regular-article-logo Friday, 23 February 2024

Letters to the Editor: Spotify Wrapped is the perfect way of broadcasting one’s taste in music

Readers write in from Mumbai, Hooghly, Chennai, Calcutta and Bally

The Editorial Board Published 08.12.23, 06:47 AM
Representational image.

Representational image. Sourced by the Telegraph.

Vampire blues

Sir — Whether it is a tattoo of one’s favourite song or the t-shirt of a popular band, music lovers like wearing their taste in music on their sleeves. Spotify Wrapped — an annual summary of our listening habits released by the streaming giant — has become a perfect way of broadcasting one’s taste in music to the world. However, the character archetypes like ‘pumpkin spice’, ‘alchemist’ and ‘vampire’ that are being assigned to listeners by Spotify on the basis of the kind of music they listen to make no sense. After all, Count Dracula was allegedly around in the 15th century. Surely, grunge rock — the choice of ‘vampire’ listeners — is not what the Count rocked to.


Shubham Dey, Mumbai

Urban deluge

Sir — At least 15 people have been killed in Chennai in rain-related incidents as Cyclone Michaung made landfall on Wednesday. Further, several parts of Andhra Pradesh have been inundated by floods owing to the incessant rainfall, choking crucial arterial roads and hindering mobility. This is unfortunate.

Natural calamities have become frequent in recent years as a result of climate change. It is high time that policymakers focus on mitigating the human suffering caused by natural disasters and chalk out plans to combat the vagaries of nature.

Jayanta Datta, Hooghly

Sir — The devastation caused in Chennai by Cyclone Michaung has brought to light the inefficiency of the Dravidian parties that have been in power. Severe flooding has become an annual event owing to inadequate drainage systems, poor urban planning and unbridled urbanisation. This shows that hundreds of crores of taxpayers’ money are just amounting to waste. There is a stark difference between the preparedness projected by the Dravida Munnetra Kazhagam government led by M.K. Stalin and the situation on the ground. The Bharatiya Janata Party is thus right to hold the state government accountable.

However, the political blame game that has become common in the aftermath of such calamitous events does little to alleviate human suffering. The government must deliberate on how to improve the city’s infrastructure.

M.C. Vijay Shankar, Chennai

Sir — Natural disasters are often disregarded as ‘acts of God’. However, what Chennai has witnessed in the wake of Cyclone Michaung is the result of governmental inaction. The extensive flooding harks back to the floods of 2016 caused by the cyclonic storm, Vardah. Even moderate rains in the November-December period can choke the entire city and pose challenges to the residents. Over the years, the governments of the two major Dravidian parties have failed to institute disaster-preparedness and response mechanisms.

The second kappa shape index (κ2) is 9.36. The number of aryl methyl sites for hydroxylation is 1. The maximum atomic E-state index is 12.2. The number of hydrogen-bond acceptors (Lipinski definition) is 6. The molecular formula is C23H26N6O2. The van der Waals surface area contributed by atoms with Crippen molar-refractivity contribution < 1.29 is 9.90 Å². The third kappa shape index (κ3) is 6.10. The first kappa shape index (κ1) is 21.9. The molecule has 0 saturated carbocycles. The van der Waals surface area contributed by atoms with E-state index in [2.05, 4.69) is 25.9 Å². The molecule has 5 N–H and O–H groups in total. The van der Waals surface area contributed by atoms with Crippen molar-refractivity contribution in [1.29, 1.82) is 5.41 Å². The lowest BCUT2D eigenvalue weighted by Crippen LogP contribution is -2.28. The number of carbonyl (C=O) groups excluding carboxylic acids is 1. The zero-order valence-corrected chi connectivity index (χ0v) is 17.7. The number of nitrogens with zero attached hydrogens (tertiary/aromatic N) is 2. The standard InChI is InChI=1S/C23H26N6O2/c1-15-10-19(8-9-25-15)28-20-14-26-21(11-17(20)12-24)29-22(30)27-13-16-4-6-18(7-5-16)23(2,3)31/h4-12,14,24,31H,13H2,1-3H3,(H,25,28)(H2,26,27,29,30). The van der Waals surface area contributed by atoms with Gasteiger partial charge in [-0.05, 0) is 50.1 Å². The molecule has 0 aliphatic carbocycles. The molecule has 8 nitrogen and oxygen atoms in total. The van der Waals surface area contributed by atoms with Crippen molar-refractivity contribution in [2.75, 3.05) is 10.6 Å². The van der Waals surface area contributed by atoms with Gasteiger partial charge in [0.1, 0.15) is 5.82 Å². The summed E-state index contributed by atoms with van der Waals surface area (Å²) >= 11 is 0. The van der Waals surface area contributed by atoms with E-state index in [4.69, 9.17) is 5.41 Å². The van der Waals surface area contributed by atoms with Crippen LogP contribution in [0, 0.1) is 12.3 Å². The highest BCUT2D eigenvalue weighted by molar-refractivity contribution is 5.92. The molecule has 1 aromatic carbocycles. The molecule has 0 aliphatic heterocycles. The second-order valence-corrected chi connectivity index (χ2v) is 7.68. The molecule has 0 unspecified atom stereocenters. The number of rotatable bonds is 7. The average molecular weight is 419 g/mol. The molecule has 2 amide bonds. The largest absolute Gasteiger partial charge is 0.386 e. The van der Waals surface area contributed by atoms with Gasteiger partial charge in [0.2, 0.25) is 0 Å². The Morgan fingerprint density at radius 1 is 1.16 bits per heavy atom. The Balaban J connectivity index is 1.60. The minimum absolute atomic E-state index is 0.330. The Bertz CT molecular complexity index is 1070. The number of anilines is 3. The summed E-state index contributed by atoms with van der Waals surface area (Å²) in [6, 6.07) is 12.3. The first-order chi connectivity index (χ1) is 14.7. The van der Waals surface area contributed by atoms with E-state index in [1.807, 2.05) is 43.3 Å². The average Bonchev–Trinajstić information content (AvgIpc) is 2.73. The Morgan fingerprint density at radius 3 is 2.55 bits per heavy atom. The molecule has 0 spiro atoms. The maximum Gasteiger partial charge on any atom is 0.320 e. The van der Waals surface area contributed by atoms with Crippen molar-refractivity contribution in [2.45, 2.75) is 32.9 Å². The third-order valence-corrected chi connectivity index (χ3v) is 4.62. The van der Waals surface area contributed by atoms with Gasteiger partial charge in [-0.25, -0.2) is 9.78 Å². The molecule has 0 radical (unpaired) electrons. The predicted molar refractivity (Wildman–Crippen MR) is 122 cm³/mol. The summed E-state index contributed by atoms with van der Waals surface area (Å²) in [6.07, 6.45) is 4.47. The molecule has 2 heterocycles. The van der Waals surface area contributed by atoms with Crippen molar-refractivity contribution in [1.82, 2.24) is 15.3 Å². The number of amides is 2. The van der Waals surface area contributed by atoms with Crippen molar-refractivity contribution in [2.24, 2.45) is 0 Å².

Ranganathan Sivakumar, Chennai

Misplaced blame

Sir — In the aftermath of the Bharatiya Janata Party’s emphatic victories in the assembly polls in three of the five states, several Opposition leaders have voiced their concerns over the use of electronic voting machines (“Doubt on EVM, call for ballot papers”, Dec 6). This is disconcerting.

EVMs have been used in Indian elections since 1982. Moreover, EVMs had been used in several past elections in which results went in the favour of the Opposition parties as well as in the recent assembly elections when the Congress won in Telangana. The Opposition should be more even-handed in its charges.

Khokan Das, Calcutta

Sir — Opposition leaders have raised the possibility of EVM tam­pering in the recent asse­mbly polls in Madhya Pradesh and demanded the switch to ballot papers in the general elections next year. Several countries like India, Brazil and Bhutan have been using EVMs while England, France and the United States of America have banned their use.

The concerns about the vulnerability of EVMs cannot be ignored. The onus lies with the Election Commission of India to clear the apprehensions about the use of EVMs and ensure free and fair polls.

Abhijit Chakraborty, Bally

Step back

Sir — The recent directive of the University Grants Commission — it has now been withdrawn — to educational institutions to set up selfie points featuring a photograph of Prime Minister Narendra Modi is an instance of partisanship (“Just in time”, Dec 6). It is disconcerting that the academic regulator forced students to support the actions of the ruling dispensation when they have the constitutional right to differ.

Arun Gupta, Calcutta

So lonely

Sir — The editorial, “Is anybody out there?” (Dec 2), elucidates the implications of loneliness. Hearteningly, several countries have been taking steps to combat this public health threat. Individualism, rather than economic compulsions, has disintegrated the family system. The increased use of technology is also a contributing factor behind social isolation, which weakens community bonds and decreases professional output.

Sukhendu Bhattacharjee, Hooghly

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